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calculating distance along a DME arc

Discussion in 'Technical Talk' started by bluelake, Mar 16, 2006.

  1. bluelake

    bluelake Well-Known Member

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    Quickly anyone, since I forgot.. whats the formula for measuring the distance travelled along an arc? I remember ONE time enroute question on the instrument written that requred using this.. and I just memorized the answer (1hr 20 minutes).. now I wish I knew the formula.
  2. desertdog71

    desertdog71 Girthy Member

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    Funny how those things bite you later.....I wish I could help you, I had a short discussion with my Instructor on Approach plates, and he pointed out a DME arc. I will be A**hole deep in this stuff soon enough. :)
  3. SteveC

    SteveC Really? Staff Member

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    Well the math isn't too hard, but there may be a shortcut that would give a "close enough" answer - someone else can add that part.

    To solve the problem you need to know two things:

    DME distance from the station (or radius if you will), and the number of degrees the arc encompasses. Call the first number "A" and the second number "B". "B" can be calculated by simply subtracting the initial radial from the final inbound course radial (or the other way around depending upon which is the greater number).

    The distance around a circle is simply (PI x Diameter), thus the distance of a DME arc if you went all the way around (360 degrees) would be
    (3.1416 x "A" x 2) miles. Since you only travel part way around the circle, we need to take the ratio of the arc compared to the whole circle, which would = "B"/360.

    Final equation would be:
    Distance (in miles) = (3.1416)("A")(2)("B")/360

    I suppose that you could simplify it and say the length of the arc, in miles, is (0.017453)("A")("B").

    Example:

    DME distance from nav aid = 10 nautical miles ("A")
    Length of the arc = 60 degrees ("B") <from the 130 degree radial to the 190 degree radial for example>.

    The length traveled along the arc = (0.017453)(10)(60) = 10.47 nautical miles.




    If you want to continue on from there and calculate the time required to travel the arc, simply divide the distance by the ground speed. If the plane in the example above was traveling at 120 knots, the time would be 10.47nM/120kts = 0.08725 hours. To change to minutes simply multiply by 60, giving 5.235 minutes, or 5 minutes 14 seconds.




    I know that isn't the clearest explanation, so if you need further clarification let me know and I'll try to do a better job.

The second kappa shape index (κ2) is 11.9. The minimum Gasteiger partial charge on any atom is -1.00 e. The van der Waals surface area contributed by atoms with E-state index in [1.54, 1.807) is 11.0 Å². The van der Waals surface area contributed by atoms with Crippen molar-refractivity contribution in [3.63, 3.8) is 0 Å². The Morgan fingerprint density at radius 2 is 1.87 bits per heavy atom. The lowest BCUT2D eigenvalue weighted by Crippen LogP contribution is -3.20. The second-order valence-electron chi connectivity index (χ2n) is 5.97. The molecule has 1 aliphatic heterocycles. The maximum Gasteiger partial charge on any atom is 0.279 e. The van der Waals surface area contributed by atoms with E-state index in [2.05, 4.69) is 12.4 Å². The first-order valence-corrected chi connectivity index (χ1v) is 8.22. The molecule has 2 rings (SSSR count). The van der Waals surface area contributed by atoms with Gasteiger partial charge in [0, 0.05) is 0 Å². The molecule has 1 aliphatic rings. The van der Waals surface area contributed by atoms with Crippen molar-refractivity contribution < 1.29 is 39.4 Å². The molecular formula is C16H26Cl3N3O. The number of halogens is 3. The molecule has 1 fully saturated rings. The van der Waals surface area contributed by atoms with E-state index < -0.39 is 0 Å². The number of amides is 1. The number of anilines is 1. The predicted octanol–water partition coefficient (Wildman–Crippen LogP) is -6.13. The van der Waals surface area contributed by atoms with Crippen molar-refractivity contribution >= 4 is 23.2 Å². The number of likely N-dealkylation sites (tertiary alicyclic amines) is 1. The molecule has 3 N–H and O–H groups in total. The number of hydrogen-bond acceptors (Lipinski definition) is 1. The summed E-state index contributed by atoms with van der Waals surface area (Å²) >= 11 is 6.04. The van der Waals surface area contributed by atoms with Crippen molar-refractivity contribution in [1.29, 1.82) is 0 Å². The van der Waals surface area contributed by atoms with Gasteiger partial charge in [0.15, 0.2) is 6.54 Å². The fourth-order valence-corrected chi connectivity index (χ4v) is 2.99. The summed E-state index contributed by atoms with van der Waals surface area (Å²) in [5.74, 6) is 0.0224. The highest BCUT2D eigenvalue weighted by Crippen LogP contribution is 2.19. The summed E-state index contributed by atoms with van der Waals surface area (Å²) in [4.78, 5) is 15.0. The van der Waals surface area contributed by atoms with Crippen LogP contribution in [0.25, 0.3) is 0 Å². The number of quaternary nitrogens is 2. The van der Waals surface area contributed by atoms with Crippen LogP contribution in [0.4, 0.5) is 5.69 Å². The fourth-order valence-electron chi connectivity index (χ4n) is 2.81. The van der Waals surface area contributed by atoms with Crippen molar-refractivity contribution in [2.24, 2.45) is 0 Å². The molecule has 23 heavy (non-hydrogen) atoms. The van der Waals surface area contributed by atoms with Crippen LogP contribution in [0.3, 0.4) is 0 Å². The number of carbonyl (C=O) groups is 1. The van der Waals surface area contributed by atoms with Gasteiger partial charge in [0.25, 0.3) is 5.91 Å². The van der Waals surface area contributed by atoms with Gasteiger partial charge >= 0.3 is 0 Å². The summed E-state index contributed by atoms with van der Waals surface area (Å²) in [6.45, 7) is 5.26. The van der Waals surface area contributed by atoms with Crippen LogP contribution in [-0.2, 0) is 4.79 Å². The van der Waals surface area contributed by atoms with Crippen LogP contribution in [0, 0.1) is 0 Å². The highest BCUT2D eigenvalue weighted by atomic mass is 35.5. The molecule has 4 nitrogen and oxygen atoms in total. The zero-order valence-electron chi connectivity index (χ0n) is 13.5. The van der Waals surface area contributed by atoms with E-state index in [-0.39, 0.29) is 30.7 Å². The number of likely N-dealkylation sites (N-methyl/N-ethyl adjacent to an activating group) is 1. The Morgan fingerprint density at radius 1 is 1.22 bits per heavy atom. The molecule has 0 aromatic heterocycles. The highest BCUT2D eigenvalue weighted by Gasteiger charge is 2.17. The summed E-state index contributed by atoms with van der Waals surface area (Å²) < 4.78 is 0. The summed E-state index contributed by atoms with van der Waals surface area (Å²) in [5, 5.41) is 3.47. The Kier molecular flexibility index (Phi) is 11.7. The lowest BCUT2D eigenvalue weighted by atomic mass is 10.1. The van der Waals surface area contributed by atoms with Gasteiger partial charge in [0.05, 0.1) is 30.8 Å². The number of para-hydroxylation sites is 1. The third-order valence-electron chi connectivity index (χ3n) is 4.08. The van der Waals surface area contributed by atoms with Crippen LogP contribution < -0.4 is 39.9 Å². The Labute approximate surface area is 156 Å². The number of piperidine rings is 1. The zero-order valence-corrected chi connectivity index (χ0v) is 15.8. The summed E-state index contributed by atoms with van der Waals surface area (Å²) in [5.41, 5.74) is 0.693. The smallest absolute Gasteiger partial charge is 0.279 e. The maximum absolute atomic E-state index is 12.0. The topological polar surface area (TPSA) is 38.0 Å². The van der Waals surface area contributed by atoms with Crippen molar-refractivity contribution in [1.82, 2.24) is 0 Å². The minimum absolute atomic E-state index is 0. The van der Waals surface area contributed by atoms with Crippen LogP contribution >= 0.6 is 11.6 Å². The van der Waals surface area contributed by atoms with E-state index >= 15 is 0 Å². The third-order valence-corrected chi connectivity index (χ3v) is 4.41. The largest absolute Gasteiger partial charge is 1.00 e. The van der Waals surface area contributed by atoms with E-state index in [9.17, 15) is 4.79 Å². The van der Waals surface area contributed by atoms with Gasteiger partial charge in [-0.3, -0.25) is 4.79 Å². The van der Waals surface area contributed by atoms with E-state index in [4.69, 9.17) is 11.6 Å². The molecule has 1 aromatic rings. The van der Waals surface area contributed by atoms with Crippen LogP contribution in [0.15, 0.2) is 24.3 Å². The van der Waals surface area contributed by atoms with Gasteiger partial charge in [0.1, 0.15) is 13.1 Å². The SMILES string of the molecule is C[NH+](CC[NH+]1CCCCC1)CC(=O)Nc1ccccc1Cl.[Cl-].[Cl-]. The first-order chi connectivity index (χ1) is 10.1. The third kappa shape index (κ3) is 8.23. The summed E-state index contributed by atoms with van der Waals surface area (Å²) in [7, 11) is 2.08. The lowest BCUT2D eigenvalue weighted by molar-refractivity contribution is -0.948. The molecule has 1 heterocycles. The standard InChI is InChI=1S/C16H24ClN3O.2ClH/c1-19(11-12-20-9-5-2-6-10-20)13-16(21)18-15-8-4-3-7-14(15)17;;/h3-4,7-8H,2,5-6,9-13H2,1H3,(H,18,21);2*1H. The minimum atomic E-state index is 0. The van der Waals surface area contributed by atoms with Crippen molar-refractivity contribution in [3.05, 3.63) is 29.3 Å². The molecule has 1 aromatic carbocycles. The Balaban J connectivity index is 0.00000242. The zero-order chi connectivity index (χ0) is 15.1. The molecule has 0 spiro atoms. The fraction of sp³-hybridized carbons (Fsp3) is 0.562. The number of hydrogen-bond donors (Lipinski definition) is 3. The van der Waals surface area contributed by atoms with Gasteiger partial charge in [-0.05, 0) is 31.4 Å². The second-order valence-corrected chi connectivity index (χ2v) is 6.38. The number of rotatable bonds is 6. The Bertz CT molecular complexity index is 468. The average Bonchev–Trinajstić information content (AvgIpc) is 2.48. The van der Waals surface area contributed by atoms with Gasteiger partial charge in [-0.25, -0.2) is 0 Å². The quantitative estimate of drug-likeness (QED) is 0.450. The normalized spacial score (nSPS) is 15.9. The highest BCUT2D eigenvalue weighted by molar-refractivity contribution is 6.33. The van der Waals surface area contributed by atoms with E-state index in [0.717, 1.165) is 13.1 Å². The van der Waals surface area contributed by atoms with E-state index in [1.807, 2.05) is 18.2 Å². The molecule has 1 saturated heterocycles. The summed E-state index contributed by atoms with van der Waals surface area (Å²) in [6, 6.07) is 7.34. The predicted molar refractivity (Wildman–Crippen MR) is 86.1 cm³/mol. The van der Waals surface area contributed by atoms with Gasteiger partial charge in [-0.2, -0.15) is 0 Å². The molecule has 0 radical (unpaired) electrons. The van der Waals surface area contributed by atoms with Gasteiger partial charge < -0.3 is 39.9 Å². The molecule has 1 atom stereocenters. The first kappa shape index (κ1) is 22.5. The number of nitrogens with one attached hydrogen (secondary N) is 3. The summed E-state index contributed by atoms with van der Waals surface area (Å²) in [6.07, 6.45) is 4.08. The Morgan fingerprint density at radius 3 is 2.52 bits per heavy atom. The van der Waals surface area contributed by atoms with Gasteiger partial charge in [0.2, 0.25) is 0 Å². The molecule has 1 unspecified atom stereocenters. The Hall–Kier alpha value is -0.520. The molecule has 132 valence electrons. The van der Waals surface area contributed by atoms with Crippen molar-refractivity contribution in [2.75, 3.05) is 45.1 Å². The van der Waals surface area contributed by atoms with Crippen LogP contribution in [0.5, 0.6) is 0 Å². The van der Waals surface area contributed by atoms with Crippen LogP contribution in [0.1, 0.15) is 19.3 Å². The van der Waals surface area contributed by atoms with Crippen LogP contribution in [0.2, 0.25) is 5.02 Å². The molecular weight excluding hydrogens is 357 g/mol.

:)
  4. TonyC

    TonyC New Member

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    If the question is distance, 1hr 20 minutes cannot be the answer.


    For a rough answer, you can apply the 60-to-1 rule. As applied to this case, you might recall that at 60 miles from a given station, 1 degree of travel along the arc would amount to approximately 1 NM of travel. Flying around circle of 60NM radius would take approximately 360NM. For this distance, 1 radial = 1 NM

    For a 20 DME arc, the distance traveled per radial is approximately 1/2 NM. Another method of describing it is 2 radials per NM.

    A General formula that would cover both of these examples is there are ( 60 / DME ) radials per NM.

    20 DME = 3 radials per NM
    15 DME = 4 radials per NM
    10 DME = 6 radials per NM
    120 DME = 1/2 radial per NM

    Let's say you want to know how many miles you travel when you fly 90 degrees along a given DME arc. In that case, you would take the the number of radials traveled and divide by the radials per NM (from the formula we just found above).

    On a 60 DME arc: 90 / (1 radial/NM) = 90 NM
    30DME: 90 / 2 = 45 NM
    10DME: 90 / 6 = 15 NM

    To combine the two, we'd use this formula

    Distance traveled along an arc = Radials Travelled / (60 / DME)

    Do a little algebraic juggling and you can get

    Distance traveled along an arc = Radials * DME / 60

    90 radials, 45 DME => 90 * 45 / 60 = 67.5
    40 radials, 12 DME => 40 * 12 / 60 = 8
    15 radials, 8 DME => 15 * 8 / 60 = 2


    Does any of that help??






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  5. TonyC

    TonyC New Member

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    Looks like we posted at the exact same time... well, minute, anyway - - you beat me to the Submit Reply button.



    I used the approximation given by the 60-to-1 rule, and you used actual trig - - and we see how close they are to each other. Dividing by 60 is the equivalent of multiplying by 0.1666667. I think they're close enough to use. :)



    The bigger lesson to learn here, of course, is that memorizing formulas, or answers, does one little good in the real world. It's far more important to understand the "why"s and "how"s of the world, and be able to figure out answers based on what we know.

    Both of our posts offered good ways of analyzing the problem and working through to a usable solution. What a concept!